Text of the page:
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Diet and Prostate Cancer Risk - 12/31/19


December 31, 2019

By S. Adam Ramin, MD

Diet and Prostate Cancer Risk

Could changes in what a man eats (and doesn’t eat) reduce his risk for prostate cancer?

Prostate cancer is one of the most common types of cancer to occur in men. It is the second most common cause of cancer in males, just behind skin cancer. As frightening as a diagnosis of prostate cancer can be, the treatment options available today make it one cancer type that many men are able to successfully beat. But the goal, as always, is to prevent cancer before one must think about being diagnosed with or treating it. And there are plenty of helpful ways a man can reduce his prostate cancer risk, including what he eats. Here's what to know about the connection between diet and prostate cancer.

In general, what we eat affects every part of our bodies, and the prostate is no exception. Numerous studies indicate that there are some foods, consumed frequently, that can be detrimental to or may increase a man's prostate cancer risk. Some of these foods include red meat, alcohol, dairy products, and foods that have a high amount of saturated fats.

Red meat, specifically hot dogs, beef, pork, and sausage contains a chemical compound known as heterocyclic amines (HCAs). These chemicals develop during the red meat cooking process. Researchers suggest that it is these HCAs that are responsible for an increased risk of prostate cancer. Though these types of meat are often a primary source of protein, which is a necessary fuel for the body, there are alternatives. Consider fish, white meats like turkey, chicken, and other poultry, as well as non-meat sources like tofu and beans.

Although many of today's dairy products are the go-to source of calcium for lots of people, large amounts of dairy should not be consumed regularly. The reason is that many dairy products have very high-fat content – which studies have shown to be associated with the progression of prostate cancer cells and lethality from the disease. A good goal is to keep daily intake of whole milk products, fatty cheeses, yogurt, butter, and ice cream to a minimum and eat them in small portions. As an alternative, switch to non-dairy products like soy, oat or almond milk, fat-free yogurts, and low-fat ice creams. There are a variety of non-dairy options at most grocery chains today.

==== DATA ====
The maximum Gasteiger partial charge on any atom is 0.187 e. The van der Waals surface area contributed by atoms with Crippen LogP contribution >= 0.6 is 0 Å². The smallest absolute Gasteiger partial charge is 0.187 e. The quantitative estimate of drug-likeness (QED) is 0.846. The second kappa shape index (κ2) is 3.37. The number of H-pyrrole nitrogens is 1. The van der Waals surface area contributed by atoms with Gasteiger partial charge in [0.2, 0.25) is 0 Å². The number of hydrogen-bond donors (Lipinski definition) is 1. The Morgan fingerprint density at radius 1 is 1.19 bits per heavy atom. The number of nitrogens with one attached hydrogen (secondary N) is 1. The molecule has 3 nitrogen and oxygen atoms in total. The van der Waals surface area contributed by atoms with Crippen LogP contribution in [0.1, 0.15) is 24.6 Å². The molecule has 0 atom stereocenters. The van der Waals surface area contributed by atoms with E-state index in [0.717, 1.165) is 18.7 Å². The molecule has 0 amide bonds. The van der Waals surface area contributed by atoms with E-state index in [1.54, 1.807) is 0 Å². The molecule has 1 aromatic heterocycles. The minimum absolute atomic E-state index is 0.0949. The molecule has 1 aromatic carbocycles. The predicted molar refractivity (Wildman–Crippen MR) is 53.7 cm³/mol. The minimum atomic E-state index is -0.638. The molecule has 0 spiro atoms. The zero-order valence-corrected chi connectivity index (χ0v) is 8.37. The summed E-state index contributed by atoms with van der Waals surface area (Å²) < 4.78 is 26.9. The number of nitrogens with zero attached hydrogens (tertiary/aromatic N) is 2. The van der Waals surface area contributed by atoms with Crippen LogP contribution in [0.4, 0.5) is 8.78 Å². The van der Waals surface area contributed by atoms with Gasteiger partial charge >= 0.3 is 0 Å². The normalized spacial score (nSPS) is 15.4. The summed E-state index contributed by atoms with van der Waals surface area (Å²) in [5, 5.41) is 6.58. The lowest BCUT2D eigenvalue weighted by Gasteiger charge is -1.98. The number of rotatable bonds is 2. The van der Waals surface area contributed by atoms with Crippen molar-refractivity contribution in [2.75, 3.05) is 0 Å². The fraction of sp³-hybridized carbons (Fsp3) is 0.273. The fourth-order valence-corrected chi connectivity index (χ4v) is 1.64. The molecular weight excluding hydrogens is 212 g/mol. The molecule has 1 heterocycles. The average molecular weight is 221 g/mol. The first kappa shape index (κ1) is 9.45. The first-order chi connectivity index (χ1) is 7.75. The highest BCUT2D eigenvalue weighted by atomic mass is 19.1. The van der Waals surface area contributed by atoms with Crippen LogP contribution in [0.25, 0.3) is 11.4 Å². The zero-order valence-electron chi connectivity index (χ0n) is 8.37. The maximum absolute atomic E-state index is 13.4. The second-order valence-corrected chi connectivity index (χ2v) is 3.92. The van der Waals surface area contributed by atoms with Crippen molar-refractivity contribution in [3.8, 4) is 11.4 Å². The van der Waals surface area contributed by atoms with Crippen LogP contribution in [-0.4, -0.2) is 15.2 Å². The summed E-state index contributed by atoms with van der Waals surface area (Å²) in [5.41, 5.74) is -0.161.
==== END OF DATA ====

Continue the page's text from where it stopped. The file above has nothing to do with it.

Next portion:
Now that we've outlined which foods may increase the risk of prostate cancer, let's explore those that may reduce the risk. By incorporating more fruits and vegetables into our diets, the risk of developing prostate cancer may be significantly reduced. And there are certain foods to consume that may accomplish this better than others. These include tomatoes, various berries, nuts, coffee (in moderation), and carrots. But truthfully, diets that are rich in whole foods (foods that have not been overly processed or altered beyond their natural state with manufactured ingredients or preservatives), like fruits, vegetables, and whole grains, may help to slow the progression or even possibly prevent prostate and other types of cancer.

Proper nutrition can also help ward off the recurrence of disease while boosting the immune system. The key is knowing the right food ratios to consume, which foods to avoid, and which are suitable in moderation. Following a heart-healthy diet is one of the best ways to prevent a variety of health issues, including cancer. If you're looking at this from a meal-by-meal perspective, it means that any given plate of food is going to contain mostly veggies and fruits, and a small helping of lean protein (avoiding red meat when possible). Dessert should be an on-occasion treat (preferably not daily) and tend toward a less sugary and fatty option, like sugar-free almond yogurt topped with fruit and a small drizzle of honey.

As beneficial as a healthy diet is, it cannot replace routine health checkups or screenings for prostate cancer. If you've been putting off that annual physical, make the appointment. You'll be glad you did.



S. Adam Ramin, MD
2080 Century Park East, Suite 1407
Century City

Los Angeles, CA 90067
Phone: 310-277-2929
Fax: (310) 862-0399

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